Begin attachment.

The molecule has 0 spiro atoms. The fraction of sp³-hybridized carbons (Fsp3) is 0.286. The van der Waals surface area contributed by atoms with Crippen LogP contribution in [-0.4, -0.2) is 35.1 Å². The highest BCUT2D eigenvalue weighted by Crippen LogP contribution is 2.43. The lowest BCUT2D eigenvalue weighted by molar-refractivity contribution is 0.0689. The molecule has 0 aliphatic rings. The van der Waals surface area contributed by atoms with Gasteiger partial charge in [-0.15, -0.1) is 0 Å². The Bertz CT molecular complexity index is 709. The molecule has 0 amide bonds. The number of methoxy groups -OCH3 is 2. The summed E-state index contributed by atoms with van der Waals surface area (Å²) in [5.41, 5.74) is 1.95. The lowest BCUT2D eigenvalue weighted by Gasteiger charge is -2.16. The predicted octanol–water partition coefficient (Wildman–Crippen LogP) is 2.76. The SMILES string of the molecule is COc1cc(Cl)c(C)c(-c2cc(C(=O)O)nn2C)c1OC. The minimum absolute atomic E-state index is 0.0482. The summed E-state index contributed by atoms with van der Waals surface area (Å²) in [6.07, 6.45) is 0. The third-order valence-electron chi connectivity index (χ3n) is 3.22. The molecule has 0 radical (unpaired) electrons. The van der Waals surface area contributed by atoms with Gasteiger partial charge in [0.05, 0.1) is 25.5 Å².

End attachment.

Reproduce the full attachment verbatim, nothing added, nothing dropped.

The molecule has 0 spiro atoms. The fraction of sp³-hybridized carbons (Fsp3) is 0.286. The van der Waals surface area contributed by atoms with Crippen LogP contribution in [-0.4, -0.2) is 35.1 Å². The highest BCUT2D eigenvalue weighted by Crippen LogP contribution is 2.43. The lowest BCUT2D eigenvalue weighted by molar-refractivity contribution is 0.0689. The molecule has 0 aliphatic rings. The van der Waals surface area contributed by atoms with Gasteiger partial charge in [-0.15, -0.1) is 0 Å². The Bertz CT molecular complexity index is 709. The molecule has 0 amide bonds. The number of methoxy groups -OCH3 is 2. The summed E-state index contributed by atoms with van der Waals surface area (Å²) in [5.41, 5.74) is 1.95. The lowest BCUT2D eigenvalue weighted by Gasteiger charge is -2.16. The predicted octanol–water partition coefficient (Wildman–Crippen LogP) is 2.76. The SMILES string of the molecule is COc1cc(Cl)c(C)c(-c2cc(C(=O)O)nn2C)c1OC. The minimum absolute atomic E-state index is 0.0482. The summed E-state index contributed by atoms with van der Waals surface area (Å²) in [6.07, 6.45) is 0. The third-order valence-electron chi connectivity index (χ3n) is 3.22. The molecule has 0 radical (unpaired) electrons. The van der Waals surface area contributed by atoms with Gasteiger partial charge in [0.05, 0.1) is 25.5 Å².